Rob Ford swept into power as Toronto’s mayor in 2010 on a platform of ending the city’s “gravy train”.
That scared Meaghan Davis.
She saw social services and the arts pitted against each other in a fight to prove their worth.
“There were situations where programs that gave kids breakfast money were competing against artists needing funding for grants,” says Davis, an urban planning student at Ryerson University. “And while both are important, it just isn’t fair to quantify services like that.”
It spurred her to act.
Davis, who had previously worked in administrative roles for The Volcano Theatre and The Luminato Festival, began working in arts advocacy. In 2012 she joined ArtsVote Toronto, a voter engagement initiative.
Since then she has been working to spreading the word on what’s at stake for the arts community in this year’s Oct. 27 municipal election.
That work has included an ArtsVote questionnaire sent to council and mayoral candidates, which will then be used to give each participant a report card based on their commitment to the arts.
“We want to empower the people of Toronto and give them the tools to make an informed decision,” Davis says.
One councillor poised to receive a good grade is Ward 36 Scarborough Southwest incumbent Gary Crawford.
Last year Crawford put forth a motion to boost Toronto’s funding for the arts by $17 million and raise Toronto’s arts funding to $25 per capita per year.
“Arts funding is critical,” says Crawford, himself an artist. “We need to have the security that it will increase. That is what my goal is in council. We need to make it a long-term commitment.”
Aside from cultural impact, Crawford stresses the importance of arts funding to the city’s economy. According to a study by the Toronto Arts Foundation, arts and culture contributes $11.3 billion to Toronto’s GDP every year, or $8.26 for every dollar invested.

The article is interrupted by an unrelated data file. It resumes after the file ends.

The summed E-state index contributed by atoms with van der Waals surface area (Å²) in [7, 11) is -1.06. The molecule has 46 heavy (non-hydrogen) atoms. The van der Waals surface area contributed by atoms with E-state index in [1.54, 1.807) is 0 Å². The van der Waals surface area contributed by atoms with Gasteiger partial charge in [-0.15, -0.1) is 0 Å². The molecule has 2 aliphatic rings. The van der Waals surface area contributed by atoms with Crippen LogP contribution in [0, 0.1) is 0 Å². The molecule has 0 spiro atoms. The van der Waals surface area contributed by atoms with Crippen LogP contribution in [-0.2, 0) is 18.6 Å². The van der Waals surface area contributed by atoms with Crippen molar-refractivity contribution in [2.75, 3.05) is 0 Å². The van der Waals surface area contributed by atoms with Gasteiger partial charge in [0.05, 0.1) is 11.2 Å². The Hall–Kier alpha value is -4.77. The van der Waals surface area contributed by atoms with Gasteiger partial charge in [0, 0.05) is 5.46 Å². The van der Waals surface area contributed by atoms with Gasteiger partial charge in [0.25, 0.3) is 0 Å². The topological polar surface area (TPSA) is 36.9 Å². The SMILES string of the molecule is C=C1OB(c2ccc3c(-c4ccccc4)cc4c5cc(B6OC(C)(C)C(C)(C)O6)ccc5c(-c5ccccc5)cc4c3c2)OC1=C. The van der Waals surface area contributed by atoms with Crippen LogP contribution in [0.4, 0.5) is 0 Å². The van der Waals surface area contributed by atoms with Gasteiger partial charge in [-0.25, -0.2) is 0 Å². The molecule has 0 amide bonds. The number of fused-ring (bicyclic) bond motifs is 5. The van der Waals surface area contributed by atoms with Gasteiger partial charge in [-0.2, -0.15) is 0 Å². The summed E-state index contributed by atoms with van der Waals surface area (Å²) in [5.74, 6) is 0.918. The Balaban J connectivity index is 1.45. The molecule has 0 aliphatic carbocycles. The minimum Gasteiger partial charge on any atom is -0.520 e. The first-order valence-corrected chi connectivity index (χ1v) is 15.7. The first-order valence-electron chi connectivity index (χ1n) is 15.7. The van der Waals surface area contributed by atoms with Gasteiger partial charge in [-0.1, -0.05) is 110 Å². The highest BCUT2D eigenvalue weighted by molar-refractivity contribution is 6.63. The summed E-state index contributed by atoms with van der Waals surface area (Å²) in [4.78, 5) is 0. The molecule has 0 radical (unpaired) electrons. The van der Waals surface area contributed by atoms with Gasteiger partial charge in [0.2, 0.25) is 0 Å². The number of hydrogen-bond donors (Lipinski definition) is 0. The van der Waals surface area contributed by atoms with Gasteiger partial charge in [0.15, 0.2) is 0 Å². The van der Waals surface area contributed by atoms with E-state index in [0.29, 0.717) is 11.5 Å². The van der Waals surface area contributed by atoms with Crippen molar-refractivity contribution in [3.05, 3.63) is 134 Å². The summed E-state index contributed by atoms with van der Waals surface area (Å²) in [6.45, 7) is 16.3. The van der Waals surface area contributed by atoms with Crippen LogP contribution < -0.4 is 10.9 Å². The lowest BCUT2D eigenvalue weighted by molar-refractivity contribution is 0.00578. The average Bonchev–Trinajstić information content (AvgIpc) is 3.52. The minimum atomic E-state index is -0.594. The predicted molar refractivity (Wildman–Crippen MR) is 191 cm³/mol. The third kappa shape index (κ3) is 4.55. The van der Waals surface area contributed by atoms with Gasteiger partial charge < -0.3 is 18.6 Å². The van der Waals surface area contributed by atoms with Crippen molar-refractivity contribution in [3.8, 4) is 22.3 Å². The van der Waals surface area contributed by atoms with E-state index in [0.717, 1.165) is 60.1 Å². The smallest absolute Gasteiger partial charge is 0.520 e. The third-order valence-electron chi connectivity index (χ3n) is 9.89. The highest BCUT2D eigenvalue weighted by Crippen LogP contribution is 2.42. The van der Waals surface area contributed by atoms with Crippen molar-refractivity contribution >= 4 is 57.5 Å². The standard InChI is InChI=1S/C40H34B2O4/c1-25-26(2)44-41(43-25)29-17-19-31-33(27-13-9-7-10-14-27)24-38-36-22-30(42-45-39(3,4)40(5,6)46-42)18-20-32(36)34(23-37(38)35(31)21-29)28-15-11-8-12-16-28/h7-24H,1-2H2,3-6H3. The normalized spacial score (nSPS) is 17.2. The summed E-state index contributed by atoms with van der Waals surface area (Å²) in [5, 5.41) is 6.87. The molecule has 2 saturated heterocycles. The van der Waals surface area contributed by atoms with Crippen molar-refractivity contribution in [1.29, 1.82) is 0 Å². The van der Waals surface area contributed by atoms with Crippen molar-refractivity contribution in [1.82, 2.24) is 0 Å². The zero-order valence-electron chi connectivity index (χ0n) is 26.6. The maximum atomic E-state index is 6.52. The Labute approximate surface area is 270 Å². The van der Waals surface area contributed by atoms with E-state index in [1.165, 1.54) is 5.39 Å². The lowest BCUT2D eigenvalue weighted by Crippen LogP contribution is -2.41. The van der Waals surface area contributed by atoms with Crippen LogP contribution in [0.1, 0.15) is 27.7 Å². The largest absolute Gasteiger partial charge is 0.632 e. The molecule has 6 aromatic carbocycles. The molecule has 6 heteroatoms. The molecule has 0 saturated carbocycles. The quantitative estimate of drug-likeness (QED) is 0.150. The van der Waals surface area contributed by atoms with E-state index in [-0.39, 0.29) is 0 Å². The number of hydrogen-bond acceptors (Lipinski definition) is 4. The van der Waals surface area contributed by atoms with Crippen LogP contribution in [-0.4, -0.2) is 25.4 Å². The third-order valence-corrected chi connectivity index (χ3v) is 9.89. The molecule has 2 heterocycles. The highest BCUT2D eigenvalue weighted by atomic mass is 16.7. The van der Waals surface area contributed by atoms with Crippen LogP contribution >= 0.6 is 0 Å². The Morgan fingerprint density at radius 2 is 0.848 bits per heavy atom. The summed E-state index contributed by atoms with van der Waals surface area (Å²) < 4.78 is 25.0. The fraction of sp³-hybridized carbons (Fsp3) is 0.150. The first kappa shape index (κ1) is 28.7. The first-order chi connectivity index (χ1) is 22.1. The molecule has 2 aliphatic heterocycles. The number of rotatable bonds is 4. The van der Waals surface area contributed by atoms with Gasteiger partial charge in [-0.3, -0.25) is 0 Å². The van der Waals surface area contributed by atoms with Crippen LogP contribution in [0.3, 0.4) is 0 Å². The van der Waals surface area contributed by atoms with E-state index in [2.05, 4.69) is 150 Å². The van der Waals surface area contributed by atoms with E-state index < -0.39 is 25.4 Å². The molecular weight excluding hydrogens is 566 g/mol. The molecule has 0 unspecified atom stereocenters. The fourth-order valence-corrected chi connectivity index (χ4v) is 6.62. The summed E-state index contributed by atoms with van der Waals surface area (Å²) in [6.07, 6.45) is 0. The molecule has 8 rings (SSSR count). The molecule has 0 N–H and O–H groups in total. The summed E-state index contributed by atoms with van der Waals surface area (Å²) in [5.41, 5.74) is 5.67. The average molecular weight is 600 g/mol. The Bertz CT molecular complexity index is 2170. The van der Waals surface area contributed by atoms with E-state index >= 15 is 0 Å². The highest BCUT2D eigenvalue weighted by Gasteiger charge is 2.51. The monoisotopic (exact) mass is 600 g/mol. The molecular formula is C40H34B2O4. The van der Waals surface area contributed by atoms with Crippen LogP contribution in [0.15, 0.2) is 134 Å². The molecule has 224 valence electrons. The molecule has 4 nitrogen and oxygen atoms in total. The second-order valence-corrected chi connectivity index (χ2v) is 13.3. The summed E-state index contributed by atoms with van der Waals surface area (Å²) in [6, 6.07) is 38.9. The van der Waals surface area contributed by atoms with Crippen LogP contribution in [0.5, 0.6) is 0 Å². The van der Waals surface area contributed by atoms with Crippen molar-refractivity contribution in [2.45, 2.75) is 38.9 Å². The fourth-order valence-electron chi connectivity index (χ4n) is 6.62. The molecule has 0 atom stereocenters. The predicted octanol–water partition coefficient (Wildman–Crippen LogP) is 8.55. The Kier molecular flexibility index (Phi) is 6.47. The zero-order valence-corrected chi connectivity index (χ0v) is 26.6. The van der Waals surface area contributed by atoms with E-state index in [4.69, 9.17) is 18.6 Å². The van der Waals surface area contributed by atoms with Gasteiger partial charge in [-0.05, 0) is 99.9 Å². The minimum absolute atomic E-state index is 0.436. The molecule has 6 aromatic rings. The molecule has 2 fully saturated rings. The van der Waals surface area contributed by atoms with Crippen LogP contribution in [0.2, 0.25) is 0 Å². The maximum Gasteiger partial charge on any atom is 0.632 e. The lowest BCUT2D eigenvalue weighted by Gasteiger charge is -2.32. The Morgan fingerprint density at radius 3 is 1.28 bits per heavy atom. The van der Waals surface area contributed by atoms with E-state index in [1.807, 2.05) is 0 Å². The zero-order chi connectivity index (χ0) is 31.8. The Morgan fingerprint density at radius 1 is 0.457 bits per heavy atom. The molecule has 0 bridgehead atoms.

Crawford’s move to increase arts funding is a start but more needs to be done, says Michael Rubenfeld, artistic producer of SummerWorks, Canada’s largest juried art festival.
“If the intent is to bring Toronto up to a world-class standard, then the arts are not sufficiently funded,” Rubenfeld says. “We are currently funded enough to do something, but not to make the kind of significant impact artistic ecologies can have on cities.”
Tourism generated by arts and culture events led to the creation of 67,000 new jobs in 2010, according to the Toronto Arts Foundation.
Even if Toronto does raise arts funding to $25 per capita, Rubenfeld says, the city will still fall short when compared to other major Canadian cities: Montreal funds the arts at $55 per capita per year, while Vancouver and Calgary are at $49 and $42 respectively.
Numbers like these keep Davis driven to fight for arts funding, she says. Still, she believes facts and figures can only go so far in convincing Torontonians about the value of art in their city.
“I don’t want to have a conversation with voters about funding,” Davis says. “I want to have a conversation about art, about the value that it brings to people’s lives. What the last play you saw? What mural did you walk by?
“Go out and see something, feel something, and then we can talk about the things we need to keep these things in our lives.”